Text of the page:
Youngsters these days have grown up with the internet, but they still need protecting against some dangers they could encounter online.
The Children’s Commissioner has spoken out about the risks kids face when going on the internet, and has called for an ombudsmen to be implemented to mediate between those under 18 and social media networks.
Anne Longfield said in a report: “The internet is an extraordinary force for good but it is not designed with children in mind.”
However, one-third of users of the internet are younger than 18 years old, it was noted, with three to four-year-olds typically spending eight hours and 18 minutes online a week.
Ms Longfield stated: “Children are not being equipped with adequate skills to negotiate their lives online.”
She, therefore, wants a change in protection for children using the internet, including a watchdog for social media companies to make sure kids are not being exploited when on these sites.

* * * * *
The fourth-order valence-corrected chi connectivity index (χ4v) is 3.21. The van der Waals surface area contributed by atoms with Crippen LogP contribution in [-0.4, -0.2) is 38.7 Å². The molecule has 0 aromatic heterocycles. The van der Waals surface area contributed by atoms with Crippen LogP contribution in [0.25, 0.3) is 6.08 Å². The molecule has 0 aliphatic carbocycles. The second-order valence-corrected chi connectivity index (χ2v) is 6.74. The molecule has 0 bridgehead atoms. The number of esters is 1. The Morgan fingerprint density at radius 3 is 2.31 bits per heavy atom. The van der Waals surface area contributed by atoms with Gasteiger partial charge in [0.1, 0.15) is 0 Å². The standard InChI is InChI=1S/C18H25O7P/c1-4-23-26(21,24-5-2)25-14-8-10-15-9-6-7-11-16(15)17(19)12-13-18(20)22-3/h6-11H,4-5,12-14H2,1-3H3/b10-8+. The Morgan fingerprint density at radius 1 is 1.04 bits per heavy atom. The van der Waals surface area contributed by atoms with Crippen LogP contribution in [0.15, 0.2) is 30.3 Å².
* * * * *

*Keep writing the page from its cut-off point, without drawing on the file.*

The government should also create a compulsory digital citizenship programme for school children, and simplify terms and conditions of the General Data Protection Regulation for digital services to be offered to youngsters.
Ms Longfield has stated these three measures would give kids “resilience, information and power” so they are not vulnerable users of the web.
This comes after research from Internet Matters found that 13 per cent of kids between 11 and 16 have their own vlog or blog, and more than a third have posted a video on to YouTube or other social websites.
This demonstrates just how much children use online channels these days, with Carolyn Bunting, chief executive officer of the organisation, saying this is how “children are communicating in the digital world”, the Telegraph reported.
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